A Gentle Introduction to Linked Lists With MongoDB
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Are you new to data structures and algorithms? In this post, you will learn about one of the most important data structures in Computer Science, the Linked List, implemented with a MongoDB twist. This post will cover the fundamentals of the linked list data structure. It will also answer questions like, "How do linked lists differ from arrays?" and "What are the pros and cons of using a linked list?"
Did you know that linked lists are one of the foundational data structures in Computer Science? If you are like many devs that are self-taught or you graduated from a developer boot camp, then you might need a little lesson in how this data structure works. Or, if you're like me, you might need a refresher if it's been a couple of years since your last Computer Science lecture on data structures and algorithms. In this post, I will be walking through how to implement a linked list from scratch using Node.js and MongoDB. This is also a great place to start for getting a handle on the basics of MongoDB CRUD operations and this legendary data structure. Let's get started with the basics.
A linked list is a data structure that contains a list of nodes that are connected using references or pointers. A node is an object in memory. It usually contains at most two pieces of information, a data value, and a pointer to next node in the linked list. Linked lists also have separate pointer references to the head and the tail of the linked list. The head is the first node in the list, while the tail is the last object in the list.
A node that does NOT link to another node
A node that DOES link to another node
There are a lot of reasons why linked lists are used, as opposed to other data structures like arrays (more on that later). However, we use linked lists in situations where we don't know the exact size of the data structure but anticipate that the list could potentially grow to large sizes. Often, linked lists are used when we think that the data structure might grow larger than the available memory of the computer we are working with. Linked lists are also useful if we still need to preserve order AND anticipate that order will change over time.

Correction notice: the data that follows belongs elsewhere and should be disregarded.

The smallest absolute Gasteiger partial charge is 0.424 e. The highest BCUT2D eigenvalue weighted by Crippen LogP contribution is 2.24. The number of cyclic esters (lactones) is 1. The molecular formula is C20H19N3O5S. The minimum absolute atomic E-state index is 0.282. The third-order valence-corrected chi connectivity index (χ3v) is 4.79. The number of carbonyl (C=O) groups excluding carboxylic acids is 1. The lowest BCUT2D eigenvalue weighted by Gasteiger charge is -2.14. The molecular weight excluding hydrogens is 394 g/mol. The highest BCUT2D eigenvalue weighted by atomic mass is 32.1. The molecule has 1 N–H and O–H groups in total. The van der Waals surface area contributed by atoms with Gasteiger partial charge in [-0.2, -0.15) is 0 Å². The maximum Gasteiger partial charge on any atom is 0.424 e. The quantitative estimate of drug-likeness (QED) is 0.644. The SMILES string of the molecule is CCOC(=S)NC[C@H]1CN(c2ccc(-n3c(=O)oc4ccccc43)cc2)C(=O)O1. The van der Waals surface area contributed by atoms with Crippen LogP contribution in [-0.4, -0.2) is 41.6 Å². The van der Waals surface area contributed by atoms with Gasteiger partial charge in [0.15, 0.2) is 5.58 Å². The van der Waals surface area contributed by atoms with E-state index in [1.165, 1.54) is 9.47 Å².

Linked lists are just objects in memory. One object holds a reference to another object, or one node holds a pointer to the next node. In memory, a linked list looks like this:
- Linked lists are dynamic in nature, which allocates the memory when required.
- Insertion and deletion operations can be easily implemented.
- Stacks and queues can be easily executed using a linked list.
- Memory is wasted as pointers require extra memory for storage.
- No element can be accessed randomly; it has to access each node sequentially starting from the head.
- Reverse traversing is difficult in a singly linked list.
Now, you might be thinking that linked lists feel an awful lot like arrays, and you would be correct! They both keep track of a sequence of data, and they both can be iterated and looped over. Also, both data structures preserve sequence order. However, there are some key differences.
- Arrays are simple and easy to use.
- They offer faster access to elements (O(1) or constant time).
- They can access elements by any index without needing to iterate through the entire data set from the beginning.
- Did you know that arrays can waste memory? This is because typically, compilers will preallocate a sequential block of memory when a new array is created in order to make super speedy queries. Therefore, many of these preallocated memory blocks may be empty.
- Arrays have a fixed size. If the preallocated memory block is filled to capacity, the code compiler will allocate an even larger memory block, and it will need to copy the old array over to the new array memory block before new array operations can be performed. This can be expensive with both time and space.
- To insert an element at a given position, operation is complex. We may need to shift the existing elements to create vacancy to insert the new element at desired position.
A doubly linked list is the same as a singly linked list with the exception that each node also points to the previous node as well as the next node.
A circular linked list is the same as a singly linked list with the exception that there is no concept of a head or tail. All nodes point to the next node circularly. There is no true start to the circular linked list.
- Connect to a MongoDB or Atlas cluster, navigate through your databases and collections, get a quick overview of your schema, and see the documents in your collections.